With Portland public-school politics roiling over school closures, school-board candidates have until Thursday to file for the May 17 election. Perhaps the most intriguing entry so far is 19-year-old Charles McGee, running for the seat now held by Derry Jackson. McGee, a Liberian-born graduate of Franklin High School, is studying political science at Portland State University. What follows is a condensation of two interviews, one before his declaration, one after.

WW: What's making you look at the school board?

Charles McGee: Every now and again, we need a fairly young person to shake the tree up and say, 'What else can we do to improve a system that obviously is not serving everyone properly?'

How are you going to convince voters that a 19-year-old has the life experience, the skills necessary to run an organization that has a big budget, several thousand employees and huge problems?

Although there are certain things that you get with age, there are also certain things you don't have with age. I can walk into a high-school classroom and sit down any day and act like a high-school student. I can sit down in a meeting with the teachers union and tell them what didn't work in our class. I can also call up some friends who go to Franklin, and Grant, and say, "What's happening?" I can do that; these folks can't. When they hear information, they hear it through administrators and teachers.

What do you think your biggest weakness is?

It would probably be that I am an honest and blunt person, and I say what people don't want to hear. I believe that a lot of times in the public arena, folks don't want to hear honest answers.

Who do you think is the most effective board member?

Effective is a very subjective word.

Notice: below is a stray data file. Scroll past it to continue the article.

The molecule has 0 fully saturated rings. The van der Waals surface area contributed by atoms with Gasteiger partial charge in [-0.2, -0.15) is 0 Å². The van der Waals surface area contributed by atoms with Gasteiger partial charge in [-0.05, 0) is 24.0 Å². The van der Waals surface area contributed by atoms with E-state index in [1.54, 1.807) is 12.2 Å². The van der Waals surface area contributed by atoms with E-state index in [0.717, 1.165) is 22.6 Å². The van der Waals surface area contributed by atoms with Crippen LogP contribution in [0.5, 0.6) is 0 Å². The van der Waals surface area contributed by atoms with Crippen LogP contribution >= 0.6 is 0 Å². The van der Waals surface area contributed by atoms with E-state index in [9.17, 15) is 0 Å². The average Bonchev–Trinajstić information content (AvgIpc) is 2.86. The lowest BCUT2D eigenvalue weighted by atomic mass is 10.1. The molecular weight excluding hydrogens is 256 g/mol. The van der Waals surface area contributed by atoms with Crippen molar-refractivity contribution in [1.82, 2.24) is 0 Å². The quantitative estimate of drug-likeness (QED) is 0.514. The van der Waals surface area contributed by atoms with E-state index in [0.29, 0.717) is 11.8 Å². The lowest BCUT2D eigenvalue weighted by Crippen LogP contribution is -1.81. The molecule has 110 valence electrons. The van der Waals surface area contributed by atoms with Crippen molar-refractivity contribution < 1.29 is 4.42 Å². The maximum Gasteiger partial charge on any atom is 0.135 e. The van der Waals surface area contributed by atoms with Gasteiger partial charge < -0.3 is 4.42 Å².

You're a blunt and honest guy, so....

I don't think I'd say something of that nature if I might be sitting on the board with those individuals.

Why, in your view, has the board not been successful?

I never said the board was unsuccessful.

You talked about the achievement gap getting wider and why there's a need for a guy with your skill set to be on the board, so there must be something lacking....

I also think that we can't necessarily blame everything on the board.

So you're saying the board is doing a good job.

I'm not saying that, either.

Let's rewind the tape. You just told us you're a blunt and honest guy.

I'm a blunt and honest guy, but I'm also intelligent enough of an individual to know that if I might sit on the board and have an agenda I want to accomplish, the worst thing to do is to have WW write up an article saying....

Either the board is doing a great job or they are not.

I will say that I do not agree with every single decision the board has made.

What do you want to do after college?

I think there are a lot of things for an energetic self-proclaimed dork like myself. After I graduate, I would like to take some time and assess my last four years.

Did you personally encounter a lot of racism at Franklin?

I think it's always hard when you're in the minority, and I encountered a lot of things that folks encounter when they're in the minority-whatever you want to call it.

What do you do for fun when you're not thinking about policy?

Something I love to do is watch C-SPAN-put that in and I'll kill you. No, I'm kidding. I love to go out to movies, I love to go out with friends, I go to high-school basketball games sometimes. I love to sit around and talk to people. I'm a talker.

You're a young, up-and-coming black guy. Do you feel like people are putting pressure on you?

Because I'm a big-mouth, I've always felt a lot of pressure, and I've always been the type of guy who folks have been like, "Charles, you can't go there, you can't do this because of who you are.'' It's never held me back.